When Larry Drew made the semi-controversial decision to “go big” before Game 3, I was one of the strong detractors from the move. Granted, my opposition stemmed directly from the use of Johan Petro and had much less to do with Josh Smith being deployed at the small forward spot, but it is certainly fair to say that I wasn’t excited.
Then, Josh Smith reminded everyone of his incredible versatility, and even quieted the doubters a bit.
After the lineup change, Smith was deployed defensively as the “stopper” of Indiana swingman Paul George, and George certainly needed the attention. In games 1 and 2, George averaged 25 points per game, got to the line 25 total times (12.5 per game), and generally wreaked havoc on the Atlanta defense. The rotating door of defenders (Kyle Korver, Devin Harris, Deshawn Stevenson, etc.) proved futile against George, as his 6-foot-9 frame allowed him to glide over the top.
Smith changed the dynamic against George, providing similar stature and athleticism for the first time in the series, and while I still didn’t love the Petro deployment (I would’ve preferred Ivan Johnson), there was no denying the effect that Smith had at the small forward spot in guarding George. In games 3 and 4, George’s scoring average dipped to 18.5 points per game while his free-throw attempts also lowered to 8 per game. It was clear to see that George’s eyes weren’t lighting up every time he saw Smith (as they were on Korver), and his aggressiveness waned noticeably during the games in Atlanta.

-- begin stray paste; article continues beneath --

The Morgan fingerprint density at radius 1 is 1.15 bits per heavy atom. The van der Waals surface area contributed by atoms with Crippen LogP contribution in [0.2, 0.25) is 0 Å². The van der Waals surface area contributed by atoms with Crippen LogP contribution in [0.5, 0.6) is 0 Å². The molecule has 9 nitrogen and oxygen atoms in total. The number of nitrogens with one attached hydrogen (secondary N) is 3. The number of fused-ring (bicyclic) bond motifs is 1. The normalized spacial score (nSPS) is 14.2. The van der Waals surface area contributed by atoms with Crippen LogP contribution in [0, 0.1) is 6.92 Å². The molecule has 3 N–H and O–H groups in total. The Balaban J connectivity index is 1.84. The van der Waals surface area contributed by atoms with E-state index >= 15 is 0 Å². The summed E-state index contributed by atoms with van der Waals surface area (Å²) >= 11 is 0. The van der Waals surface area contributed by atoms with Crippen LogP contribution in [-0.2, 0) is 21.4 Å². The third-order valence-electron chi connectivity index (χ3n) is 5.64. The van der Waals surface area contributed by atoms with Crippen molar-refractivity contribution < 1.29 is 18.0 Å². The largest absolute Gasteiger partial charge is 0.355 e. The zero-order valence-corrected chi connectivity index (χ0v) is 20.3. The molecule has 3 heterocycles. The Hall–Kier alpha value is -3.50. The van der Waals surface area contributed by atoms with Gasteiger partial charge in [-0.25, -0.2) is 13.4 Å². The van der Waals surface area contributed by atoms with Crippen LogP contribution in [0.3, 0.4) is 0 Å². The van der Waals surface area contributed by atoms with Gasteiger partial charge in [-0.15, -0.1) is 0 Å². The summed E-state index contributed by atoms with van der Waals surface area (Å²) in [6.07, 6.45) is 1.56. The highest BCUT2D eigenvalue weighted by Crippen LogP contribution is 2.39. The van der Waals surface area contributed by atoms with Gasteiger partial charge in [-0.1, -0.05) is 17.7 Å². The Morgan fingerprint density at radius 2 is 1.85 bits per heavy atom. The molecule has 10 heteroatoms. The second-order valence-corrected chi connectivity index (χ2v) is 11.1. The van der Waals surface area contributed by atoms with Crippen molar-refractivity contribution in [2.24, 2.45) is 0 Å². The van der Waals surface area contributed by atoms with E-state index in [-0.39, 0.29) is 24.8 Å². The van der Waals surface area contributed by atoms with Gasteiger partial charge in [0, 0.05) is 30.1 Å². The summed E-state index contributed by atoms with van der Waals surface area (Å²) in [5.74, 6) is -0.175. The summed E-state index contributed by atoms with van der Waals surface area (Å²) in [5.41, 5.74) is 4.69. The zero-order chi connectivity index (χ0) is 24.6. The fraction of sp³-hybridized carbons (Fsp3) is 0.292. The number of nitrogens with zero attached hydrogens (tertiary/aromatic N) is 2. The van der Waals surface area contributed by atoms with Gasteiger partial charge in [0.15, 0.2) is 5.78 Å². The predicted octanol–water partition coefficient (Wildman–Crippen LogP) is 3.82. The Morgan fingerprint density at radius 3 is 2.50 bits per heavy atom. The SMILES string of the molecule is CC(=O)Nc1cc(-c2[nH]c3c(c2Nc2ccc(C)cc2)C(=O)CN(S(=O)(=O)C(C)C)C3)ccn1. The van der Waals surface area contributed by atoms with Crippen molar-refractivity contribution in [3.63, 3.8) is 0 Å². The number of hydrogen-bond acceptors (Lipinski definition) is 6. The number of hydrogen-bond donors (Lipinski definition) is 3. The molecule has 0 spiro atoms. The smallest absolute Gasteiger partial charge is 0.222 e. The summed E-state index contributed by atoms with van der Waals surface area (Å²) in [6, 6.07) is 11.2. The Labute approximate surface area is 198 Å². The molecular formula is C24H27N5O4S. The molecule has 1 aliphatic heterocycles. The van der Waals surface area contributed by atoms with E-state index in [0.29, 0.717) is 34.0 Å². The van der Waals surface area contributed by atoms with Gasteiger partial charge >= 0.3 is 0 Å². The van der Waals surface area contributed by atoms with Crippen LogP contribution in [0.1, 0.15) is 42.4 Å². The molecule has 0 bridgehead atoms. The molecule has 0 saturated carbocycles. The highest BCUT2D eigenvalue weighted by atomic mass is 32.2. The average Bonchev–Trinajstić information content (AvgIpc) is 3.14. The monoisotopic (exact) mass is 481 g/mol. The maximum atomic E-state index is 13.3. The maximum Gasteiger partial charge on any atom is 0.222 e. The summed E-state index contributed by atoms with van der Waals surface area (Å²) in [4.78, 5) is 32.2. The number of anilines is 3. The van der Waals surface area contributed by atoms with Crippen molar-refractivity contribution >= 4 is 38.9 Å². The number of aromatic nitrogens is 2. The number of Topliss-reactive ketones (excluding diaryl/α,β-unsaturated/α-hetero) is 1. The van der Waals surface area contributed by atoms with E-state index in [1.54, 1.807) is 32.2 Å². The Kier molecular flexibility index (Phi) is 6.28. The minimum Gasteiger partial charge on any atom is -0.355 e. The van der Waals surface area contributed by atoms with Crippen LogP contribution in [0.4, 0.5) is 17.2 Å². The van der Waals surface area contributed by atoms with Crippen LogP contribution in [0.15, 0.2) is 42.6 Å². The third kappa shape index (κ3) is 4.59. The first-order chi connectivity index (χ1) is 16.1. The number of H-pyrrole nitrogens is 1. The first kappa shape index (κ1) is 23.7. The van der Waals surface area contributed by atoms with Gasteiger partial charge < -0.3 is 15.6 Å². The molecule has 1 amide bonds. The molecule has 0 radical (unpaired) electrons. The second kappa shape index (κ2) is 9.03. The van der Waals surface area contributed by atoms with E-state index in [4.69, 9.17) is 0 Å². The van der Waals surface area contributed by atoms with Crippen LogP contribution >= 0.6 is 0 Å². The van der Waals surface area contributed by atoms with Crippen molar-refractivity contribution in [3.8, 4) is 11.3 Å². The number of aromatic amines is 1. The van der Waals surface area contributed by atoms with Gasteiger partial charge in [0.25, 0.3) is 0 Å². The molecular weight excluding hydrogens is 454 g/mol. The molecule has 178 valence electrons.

On the offensive end, Smith was his typical Jekyll/Hyde self in Atlanta (attempting 9 shots from 16-plus feet in Game 4), but his all-court impact (11 rebounds, 4 assists, 3 steals, 1 block in the same game) is undeniable, and he was one of the keys to both victories. It was a little bit curious to see that Larry Drew stopped using the big lineup down the stretch of Game 4, and non-coincidentally, the Pacers were able to score 29 points during the frame.
Going forward, it will be critical to maximize Josh’s defensive minutes on George, and in Indianapolis, the defensive effort for Atlanta must match that of the level they achieved in Philips Arena. The use of Ivan Johnson (much more than 18 minutes he played in Game 4) would be a plus, but the focus should be on making sure that Smith is the shadow of Paul George for as many minutes as possible.
He’ll take his jump shots (don’t we all know this?), but Josh Smith is a fantastic asset, and even the most vocal detractors (cough, me) can see it.